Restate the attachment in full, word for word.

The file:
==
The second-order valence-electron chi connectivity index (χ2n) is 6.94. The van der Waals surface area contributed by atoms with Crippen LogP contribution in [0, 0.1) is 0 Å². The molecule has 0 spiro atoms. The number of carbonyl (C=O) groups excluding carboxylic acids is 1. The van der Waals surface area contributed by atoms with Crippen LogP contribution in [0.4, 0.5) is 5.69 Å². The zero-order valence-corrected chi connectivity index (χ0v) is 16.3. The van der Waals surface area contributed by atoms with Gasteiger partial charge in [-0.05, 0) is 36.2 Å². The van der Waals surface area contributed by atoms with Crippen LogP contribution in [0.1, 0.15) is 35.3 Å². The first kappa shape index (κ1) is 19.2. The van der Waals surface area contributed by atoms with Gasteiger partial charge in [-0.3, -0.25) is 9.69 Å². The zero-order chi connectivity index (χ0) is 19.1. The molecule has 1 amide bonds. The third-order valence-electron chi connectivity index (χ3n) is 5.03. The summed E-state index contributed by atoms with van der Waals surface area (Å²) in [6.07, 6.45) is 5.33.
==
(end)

The second-order valence-electron chi connectivity index (χ2n) is 6.94. The van der Waals surface area contributed by atoms with Crippen LogP contribution in [0, 0.1) is 0 Å². The molecule has 0 spiro atoms. The number of carbonyl (C=O) groups excluding carboxylic acids is 1. The van der Waals surface area contributed by atoms with Crippen LogP contribution in [0.4, 0.5) is 5.69 Å². The zero-order valence-corrected chi connectivity index (χ0v) is 16.3. The van der Waals surface area contributed by atoms with Gasteiger partial charge in [-0.05, 0) is 36.2 Å². The van der Waals surface area contributed by atoms with Crippen LogP contribution in [0.1, 0.15) is 35.3 Å². The first kappa shape index (κ1) is 19.2. The van der Waals surface area contributed by atoms with Gasteiger partial charge in [-0.3, -0.25) is 9.69 Å². The zero-order chi connectivity index (χ0) is 19.1. The molecule has 1 amide bonds. The third-order valence-electron chi connectivity index (χ3n) is 5.03. The summed E-state index contributed by atoms with van der Waals surface area (Å²) in [6.07, 6.45) is 5.33.